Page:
I finally succumbed over the weekend just gone and replaced the last of my Windows XP machines with a Vista system and was feeling more than a little sad at the time.
That sadness turned to anger after I started seeing reports of a speech made by Brad Brooks, corporate vice president of Windows Consumer Products, at Microsoft's worldwide partner conference in Houston on Tuesday.
"There are a lot of myths around Windows Vista. We know the story is very different than what our competitors would like us to think," he said, adding that Microsoft is working an advertising program that retaliates against "noisy competitors,"
In a clear reference to Apple, Brooks told his audience that, whilst the industry thinks that the sleeping giant is still sleeping, it has now woken up and wants to get the true message of Vista across.
It's clear from Brooks' comments that Microsoft is planning a multi- million dollar advertising campaign for Vista. And, unless I'm much mistaken, it's going to try and rubbish the Apple Mac OS operating system along the way.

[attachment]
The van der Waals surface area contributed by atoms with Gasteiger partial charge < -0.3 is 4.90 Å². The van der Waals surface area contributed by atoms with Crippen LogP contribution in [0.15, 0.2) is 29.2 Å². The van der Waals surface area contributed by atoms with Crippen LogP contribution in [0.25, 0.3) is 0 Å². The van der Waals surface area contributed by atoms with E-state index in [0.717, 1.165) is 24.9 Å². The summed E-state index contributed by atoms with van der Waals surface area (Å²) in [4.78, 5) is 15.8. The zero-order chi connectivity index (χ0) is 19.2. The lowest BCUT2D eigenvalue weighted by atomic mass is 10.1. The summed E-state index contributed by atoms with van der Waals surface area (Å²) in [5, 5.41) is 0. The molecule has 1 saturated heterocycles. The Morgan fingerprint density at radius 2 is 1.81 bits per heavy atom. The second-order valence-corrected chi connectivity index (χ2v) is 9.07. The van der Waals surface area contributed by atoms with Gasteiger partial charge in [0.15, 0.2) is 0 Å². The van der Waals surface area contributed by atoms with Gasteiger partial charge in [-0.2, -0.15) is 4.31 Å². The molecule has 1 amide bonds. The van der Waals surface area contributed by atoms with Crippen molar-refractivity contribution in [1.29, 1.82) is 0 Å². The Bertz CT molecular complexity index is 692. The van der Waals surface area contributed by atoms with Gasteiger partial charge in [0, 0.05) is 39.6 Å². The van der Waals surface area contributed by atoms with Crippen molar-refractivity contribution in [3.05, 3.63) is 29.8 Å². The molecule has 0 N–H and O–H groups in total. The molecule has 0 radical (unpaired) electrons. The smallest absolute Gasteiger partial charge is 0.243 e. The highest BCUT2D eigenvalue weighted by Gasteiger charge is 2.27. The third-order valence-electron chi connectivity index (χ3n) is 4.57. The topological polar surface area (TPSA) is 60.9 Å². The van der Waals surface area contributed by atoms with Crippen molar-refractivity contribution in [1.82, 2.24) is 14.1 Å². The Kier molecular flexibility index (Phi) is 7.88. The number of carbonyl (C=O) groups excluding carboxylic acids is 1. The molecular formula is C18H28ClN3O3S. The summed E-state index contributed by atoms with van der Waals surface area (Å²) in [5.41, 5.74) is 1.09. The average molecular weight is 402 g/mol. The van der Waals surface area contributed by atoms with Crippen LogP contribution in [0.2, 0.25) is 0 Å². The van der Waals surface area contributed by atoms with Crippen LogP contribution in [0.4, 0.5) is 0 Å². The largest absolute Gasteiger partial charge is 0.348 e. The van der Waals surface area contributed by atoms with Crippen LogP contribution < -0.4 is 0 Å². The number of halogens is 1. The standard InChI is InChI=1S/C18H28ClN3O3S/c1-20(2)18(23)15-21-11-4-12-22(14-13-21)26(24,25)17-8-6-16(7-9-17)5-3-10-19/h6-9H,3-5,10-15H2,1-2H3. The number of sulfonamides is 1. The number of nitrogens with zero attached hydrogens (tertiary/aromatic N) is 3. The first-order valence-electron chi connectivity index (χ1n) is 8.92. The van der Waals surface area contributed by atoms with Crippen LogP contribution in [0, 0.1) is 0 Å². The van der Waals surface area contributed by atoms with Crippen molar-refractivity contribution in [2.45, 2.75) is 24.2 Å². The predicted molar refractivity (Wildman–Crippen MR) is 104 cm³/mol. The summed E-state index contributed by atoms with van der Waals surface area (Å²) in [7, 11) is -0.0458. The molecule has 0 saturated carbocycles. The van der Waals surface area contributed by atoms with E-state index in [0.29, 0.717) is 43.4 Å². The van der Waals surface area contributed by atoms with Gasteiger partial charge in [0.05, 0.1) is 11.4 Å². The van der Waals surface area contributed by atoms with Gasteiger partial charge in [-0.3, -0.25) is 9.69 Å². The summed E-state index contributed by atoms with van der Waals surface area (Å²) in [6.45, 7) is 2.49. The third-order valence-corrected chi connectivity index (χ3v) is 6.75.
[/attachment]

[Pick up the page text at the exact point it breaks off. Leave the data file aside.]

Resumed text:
The story has it's parallels with US politics. When US politicians run out of positive things to say about themselves, they start rubbishing the competition. And these types of campaigns rarely succeed.
The reason? The voting US public ain't that stupid. Likewise with Vista. The computer user community ain't that stupid.
Vista is in trouble. It's getting on for 18 months old and business users simply aren't upgrading because of the compatibility issues.
But guess what? Brooks admitted as such in his speech but he also claims that Microsoft created Vista with customer's best interests at heart. "Yes, the changes did cause a lot of pain. But customers are starting to see benefits," he said.
I don't see many benefits. What I do see is an inferior operating system that Microsoft has foisted on its consumer user base. Business users won't knuckle down so easily. They'll wait for Windows 7 when it arrives in 2010.
In the meantime I'll soldier on angrily with Vista, as well as dual-booting my Dell XPS laptop with Leopard, the latest Mac OS - and yes, it does run on an Intel dual core processor.
There's arrogance, and there's Microsoft arrogance, as witnessed by Brooks' comments this week. Good job it was a friendly crowd...